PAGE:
IDEAS home Printed from https://ideas.repec.org/
MyIDEAS: Login to save this paper or follow this series

Climate Policy under Sustainable Discounted Utilitarianism

  • Simon Dietz
  • Geir B. Asheim

Empirical evaluation of policies to mitigate climate change has been largely confined to the application of discounted utilitarianism (DU). DU is controversial, both due to the conditions through which it is justified and due to its consequences for climate policies, where the discounting of future utility gains from present abatement efforts makes it harder for such measures to justify their present costs. In this paper, we propose sustainable discounted utilitarianism (SDU) as an alternative principle for evaluation of climate policy. Unlike undiscounted utilitarianism, which always assigns zero relative weight to present utility, SDU is an axiomatically based criterion, which departs from DU by assigning zero weight to present utility if and only if the present is better off than the future. Using the DICE integrated assessment model to run risk analysis, we show that it is possible for the future to be worse off than the present along a ‘business as usual’ development path. Consequently SDU and DU differ, and willingness to pay for emissions reductions is (sometimes significantly) higher under SDU than under DU. Under SDU, stringent schedules of emissions reductions increase social welfare, even for a relatively high utility discount rate.

If you experience problems downloading a file, check if you have the proper application to view it first. In case of further problems read the IDEAS help page. Note that these files are not on the IDEAS site. Please be patient as the files may be large.

File URL: http://www.cesifo-group.de/portal/page/portal/DocBase_Content/WP/WP-CESifo_Working_Papers/wp-cesifo-2011/wp-cesifo-2011-08/cesifo1_wp3563.pdf
Download Restriction: no

Paper provided by CESifo Group Munich in its series CESifo Working Paper Series with number 3563.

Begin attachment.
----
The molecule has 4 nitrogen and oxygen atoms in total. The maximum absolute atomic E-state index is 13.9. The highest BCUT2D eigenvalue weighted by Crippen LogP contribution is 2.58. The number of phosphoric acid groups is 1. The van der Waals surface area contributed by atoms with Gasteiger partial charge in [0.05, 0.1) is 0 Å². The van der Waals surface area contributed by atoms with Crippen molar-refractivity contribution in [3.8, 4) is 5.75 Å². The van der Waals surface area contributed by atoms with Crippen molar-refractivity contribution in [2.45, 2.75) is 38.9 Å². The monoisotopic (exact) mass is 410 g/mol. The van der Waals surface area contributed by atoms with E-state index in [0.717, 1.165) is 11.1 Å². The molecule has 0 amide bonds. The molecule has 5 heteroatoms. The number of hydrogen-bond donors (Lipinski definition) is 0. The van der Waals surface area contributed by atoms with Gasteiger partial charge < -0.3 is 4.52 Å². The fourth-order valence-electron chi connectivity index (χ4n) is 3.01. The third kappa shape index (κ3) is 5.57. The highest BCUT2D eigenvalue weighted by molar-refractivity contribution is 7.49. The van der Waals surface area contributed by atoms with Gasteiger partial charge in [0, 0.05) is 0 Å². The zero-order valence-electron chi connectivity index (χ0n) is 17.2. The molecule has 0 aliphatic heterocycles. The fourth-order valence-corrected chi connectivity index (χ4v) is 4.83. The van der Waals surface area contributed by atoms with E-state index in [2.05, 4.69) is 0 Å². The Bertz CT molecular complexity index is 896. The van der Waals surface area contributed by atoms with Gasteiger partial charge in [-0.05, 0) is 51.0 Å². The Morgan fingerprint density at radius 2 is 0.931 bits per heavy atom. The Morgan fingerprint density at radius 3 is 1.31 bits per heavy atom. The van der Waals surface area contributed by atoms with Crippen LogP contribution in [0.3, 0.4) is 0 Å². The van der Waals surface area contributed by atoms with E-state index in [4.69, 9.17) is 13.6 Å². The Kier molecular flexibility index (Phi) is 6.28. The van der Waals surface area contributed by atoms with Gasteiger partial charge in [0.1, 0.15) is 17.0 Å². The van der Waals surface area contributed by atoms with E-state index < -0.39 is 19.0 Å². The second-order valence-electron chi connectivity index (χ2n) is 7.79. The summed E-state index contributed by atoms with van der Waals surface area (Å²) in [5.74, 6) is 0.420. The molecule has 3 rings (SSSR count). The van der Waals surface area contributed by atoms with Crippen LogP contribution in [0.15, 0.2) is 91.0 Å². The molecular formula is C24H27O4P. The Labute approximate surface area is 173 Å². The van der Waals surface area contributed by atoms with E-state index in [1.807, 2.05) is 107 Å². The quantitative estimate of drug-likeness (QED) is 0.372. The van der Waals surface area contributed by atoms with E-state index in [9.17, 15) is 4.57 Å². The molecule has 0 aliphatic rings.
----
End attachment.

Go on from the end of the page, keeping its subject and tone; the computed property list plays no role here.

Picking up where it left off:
as
in new window

Length:
Date of creation: 2011
Date of revision:
Handle: RePEc:ces:ceswps:_3563
Contact details of provider: Postal: Poschingerstrasse 5, 81679 Munich
Phone: +49 (89) 9224-0
Fax: +49 (89) 985369
Web page: http://www.cesifo.de
Email:


More information through EDIRC

References listed on IDEAS
Please report citation or reference errors to , or , if you are the registered author of the cited work, log in to your RePEc Author Service profile, click on "citations" and make appropriate adjustments.:

as in new window
  1. Samuel Fankhauser & Richard S.J. Tol, 2001. "On Climate Change And Economic Growth," Working Papers FNU-10, Research unit Sustainability and Global Change, Hamburg University, revised Jun 2002.
  2. M. L. Weitzman, 1974. "On the Welfare Significance of National Product in Dynamic Economy," Working papers 125, Massachusetts Institute of Technology (MIT), Department of Economics.
  3. Dasgupta, Partha, 2001. "Human Well-Being and the Natural Environment," OUP Catalogue, Oxford University Press, number 9780199247882, March.
  4. Asheim, Geir B. & Mitra, Tapan & Tungodden, Bertil, 2006. "Sustainable recursive social welfare functions," Memorandum 18/2006, Oslo University, Department of Economics.
  5. Weitzman, Martin L., 2009. "On Modeling and Interpreting the Economics of Catastrophic Climate Change," Scholarly Articles 3693423, Harvard University Department of Economics.
  6. repec:cup:cbooks:9780521825511 is not listed on IDEAS
  7. Hammond, Peter J, 1989. "Consistent Plans, Consequentialism, and Expected Utility," Econometrica, Econometric Society, vol. 57(6), pages 1445-49, November.
  8. Marc Fleurbaey, 2010. "Assessing Risky Social Situations," Journal of Political Economy, University of Chicago Press, vol. 118(4), pages 649-680, 08.